According to Mario, this is, without any doubt, one of the finest short story collections he has ever read, so much so as it comes from the pen of a newcomer, whose short fiction has appeared so far only in a bunch of genre magazines. Although the stories date back no farther than four years or so, it was high time to put them together in a single volume.

Tesseracts 9 Tesseracts 9 edited by Nalo Hopkinson and Geoff Ryman
reviewed by Donna McMahon
This is the first in the Tesseracts anthology series that Donna has read in its entirety. The previous ones she looked at felt overburdened with ponderous, somber work that seemed to have been picked for literary 'respectability' rather than story-telling. Here, the vast majority of stories are strongly emotional narratives, rather than aloof exercises of the intellect.

David Gemmell Heroic Intentions: an interview with David Gemmell
conducted by Sandy Auden
"When I was young, I was arrested several times and once sent for reports. The psychologist said I was a psychopath. I found this mildly alarming. He pointed out that it didn't have to be a bad thing. I can be utterly single minded and screen out everything in order to complete a task. That's why I've never missed a deadline."

Olympos Olympos by Dan Simmons
reviewed by Nathan Brazil
The opening finds the opposing armies of the Trojan war, united. Their common foe, none other than the mighty Zeus and the other angry gods familiar to students of Greek mythology. The plot covers three worlds; an Earth that is now sparsely populated, the terraformed Mars, and another Earth, in a galaxy where Homer's epic heroes and stories -- Iliad and Odyssey -- actually happened. Although, there are several enormous differences.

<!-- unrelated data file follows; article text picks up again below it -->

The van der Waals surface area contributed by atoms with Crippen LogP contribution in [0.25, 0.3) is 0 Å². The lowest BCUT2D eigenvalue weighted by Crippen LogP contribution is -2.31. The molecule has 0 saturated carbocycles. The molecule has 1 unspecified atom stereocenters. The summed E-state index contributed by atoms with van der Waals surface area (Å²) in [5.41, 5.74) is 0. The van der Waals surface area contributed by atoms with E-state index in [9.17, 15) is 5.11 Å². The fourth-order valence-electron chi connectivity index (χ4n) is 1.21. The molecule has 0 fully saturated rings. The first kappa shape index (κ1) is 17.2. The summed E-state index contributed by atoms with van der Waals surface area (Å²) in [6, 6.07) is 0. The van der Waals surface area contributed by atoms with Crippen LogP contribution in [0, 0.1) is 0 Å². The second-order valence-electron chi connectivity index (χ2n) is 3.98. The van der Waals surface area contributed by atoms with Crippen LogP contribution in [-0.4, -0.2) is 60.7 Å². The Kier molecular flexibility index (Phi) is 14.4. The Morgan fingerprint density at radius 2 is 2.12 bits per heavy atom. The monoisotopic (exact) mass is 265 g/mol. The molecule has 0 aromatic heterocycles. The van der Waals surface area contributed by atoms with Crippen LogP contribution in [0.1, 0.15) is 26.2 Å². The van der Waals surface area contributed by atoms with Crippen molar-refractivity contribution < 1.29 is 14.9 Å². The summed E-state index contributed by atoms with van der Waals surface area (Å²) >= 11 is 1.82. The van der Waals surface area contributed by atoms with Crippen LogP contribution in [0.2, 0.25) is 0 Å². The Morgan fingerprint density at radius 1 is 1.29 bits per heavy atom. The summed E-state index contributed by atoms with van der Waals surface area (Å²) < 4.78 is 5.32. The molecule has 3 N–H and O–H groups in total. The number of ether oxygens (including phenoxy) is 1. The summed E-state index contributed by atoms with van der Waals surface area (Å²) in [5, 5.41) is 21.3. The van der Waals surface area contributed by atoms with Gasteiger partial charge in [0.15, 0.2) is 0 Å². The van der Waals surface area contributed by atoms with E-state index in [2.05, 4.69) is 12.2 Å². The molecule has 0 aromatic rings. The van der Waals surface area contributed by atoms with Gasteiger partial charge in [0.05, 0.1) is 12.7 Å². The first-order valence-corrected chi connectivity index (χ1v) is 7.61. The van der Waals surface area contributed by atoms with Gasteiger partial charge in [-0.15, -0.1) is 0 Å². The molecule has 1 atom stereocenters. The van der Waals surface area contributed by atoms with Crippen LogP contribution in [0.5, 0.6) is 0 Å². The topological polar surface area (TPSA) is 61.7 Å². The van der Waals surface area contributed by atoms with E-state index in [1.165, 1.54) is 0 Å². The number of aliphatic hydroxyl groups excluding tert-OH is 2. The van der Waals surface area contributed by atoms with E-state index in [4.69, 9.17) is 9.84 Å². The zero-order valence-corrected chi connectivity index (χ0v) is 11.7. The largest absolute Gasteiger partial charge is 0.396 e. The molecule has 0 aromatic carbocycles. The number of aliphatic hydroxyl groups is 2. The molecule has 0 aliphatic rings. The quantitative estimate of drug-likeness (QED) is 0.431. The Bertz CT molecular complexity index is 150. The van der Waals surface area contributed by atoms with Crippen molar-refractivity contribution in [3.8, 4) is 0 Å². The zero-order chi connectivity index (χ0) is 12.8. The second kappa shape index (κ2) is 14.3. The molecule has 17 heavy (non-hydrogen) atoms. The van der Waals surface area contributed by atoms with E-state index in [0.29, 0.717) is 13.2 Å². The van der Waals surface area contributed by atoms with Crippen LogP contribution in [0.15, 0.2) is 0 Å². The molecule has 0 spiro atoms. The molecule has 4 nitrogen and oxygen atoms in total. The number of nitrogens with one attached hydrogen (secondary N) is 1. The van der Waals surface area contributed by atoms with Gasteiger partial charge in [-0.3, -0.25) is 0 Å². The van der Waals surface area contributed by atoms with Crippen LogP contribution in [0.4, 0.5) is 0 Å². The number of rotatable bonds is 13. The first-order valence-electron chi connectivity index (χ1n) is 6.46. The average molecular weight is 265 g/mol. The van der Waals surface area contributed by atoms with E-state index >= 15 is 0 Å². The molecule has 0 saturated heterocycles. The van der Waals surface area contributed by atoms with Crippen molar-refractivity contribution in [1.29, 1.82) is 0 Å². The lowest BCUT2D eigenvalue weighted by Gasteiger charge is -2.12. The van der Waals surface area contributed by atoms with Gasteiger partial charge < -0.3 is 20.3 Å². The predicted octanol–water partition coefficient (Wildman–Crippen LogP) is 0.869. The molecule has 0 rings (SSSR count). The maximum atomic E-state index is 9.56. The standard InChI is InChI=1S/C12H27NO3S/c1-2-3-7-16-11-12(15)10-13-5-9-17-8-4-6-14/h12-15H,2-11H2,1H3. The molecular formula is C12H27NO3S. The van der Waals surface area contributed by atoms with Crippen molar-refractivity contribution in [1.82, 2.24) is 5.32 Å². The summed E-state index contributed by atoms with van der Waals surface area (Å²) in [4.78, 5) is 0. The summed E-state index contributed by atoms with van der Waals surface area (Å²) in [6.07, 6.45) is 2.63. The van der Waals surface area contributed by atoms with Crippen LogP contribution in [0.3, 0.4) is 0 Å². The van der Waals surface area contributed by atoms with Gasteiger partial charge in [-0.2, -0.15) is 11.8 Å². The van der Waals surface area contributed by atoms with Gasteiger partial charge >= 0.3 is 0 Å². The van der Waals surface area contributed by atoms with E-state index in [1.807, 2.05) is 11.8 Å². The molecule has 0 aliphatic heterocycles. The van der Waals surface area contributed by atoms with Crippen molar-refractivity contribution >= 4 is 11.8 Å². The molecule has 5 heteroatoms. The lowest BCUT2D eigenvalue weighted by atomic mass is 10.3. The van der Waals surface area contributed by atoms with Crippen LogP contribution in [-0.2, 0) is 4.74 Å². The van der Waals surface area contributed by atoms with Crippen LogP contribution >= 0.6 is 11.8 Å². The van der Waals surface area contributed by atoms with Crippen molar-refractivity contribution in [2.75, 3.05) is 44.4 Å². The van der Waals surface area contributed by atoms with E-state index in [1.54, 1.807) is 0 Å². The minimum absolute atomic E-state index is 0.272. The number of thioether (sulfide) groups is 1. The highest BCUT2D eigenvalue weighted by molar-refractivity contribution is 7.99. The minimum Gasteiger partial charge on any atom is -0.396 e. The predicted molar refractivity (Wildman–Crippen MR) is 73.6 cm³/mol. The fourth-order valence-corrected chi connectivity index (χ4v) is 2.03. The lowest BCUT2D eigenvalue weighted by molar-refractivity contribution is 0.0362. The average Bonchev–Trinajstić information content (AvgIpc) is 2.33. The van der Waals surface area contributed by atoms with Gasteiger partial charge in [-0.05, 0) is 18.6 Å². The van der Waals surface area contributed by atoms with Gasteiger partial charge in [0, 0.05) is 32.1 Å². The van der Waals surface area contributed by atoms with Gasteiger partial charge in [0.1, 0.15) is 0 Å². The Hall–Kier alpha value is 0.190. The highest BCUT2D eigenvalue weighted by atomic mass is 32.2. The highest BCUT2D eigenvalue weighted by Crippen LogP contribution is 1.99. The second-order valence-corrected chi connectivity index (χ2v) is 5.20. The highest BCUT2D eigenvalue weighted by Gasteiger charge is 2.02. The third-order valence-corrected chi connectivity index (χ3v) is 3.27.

Swarmthief's Dance Swarmthief's Dance by Deborah J. Miller
reviewed by Victoria Strauss
Long ago, in punishment for the crime of offering immortality to a human, Aria, one of the six spirits known as the Nulefi, was banished to the underworld -- the realm of the god Rann, whose passionate advances Aria once spurned. But before Rann could do more than gloat, Aria's sisters did the unthinkable, and rose up to defend her. In wrath, the gods' leader, Herrukal, dispersed their spirits into the ether. But gods are eternal and indestructible. Even scattered, the substance of the Nulefi survived.

New Arrivals New Arrivals
compiled by Neil Walsh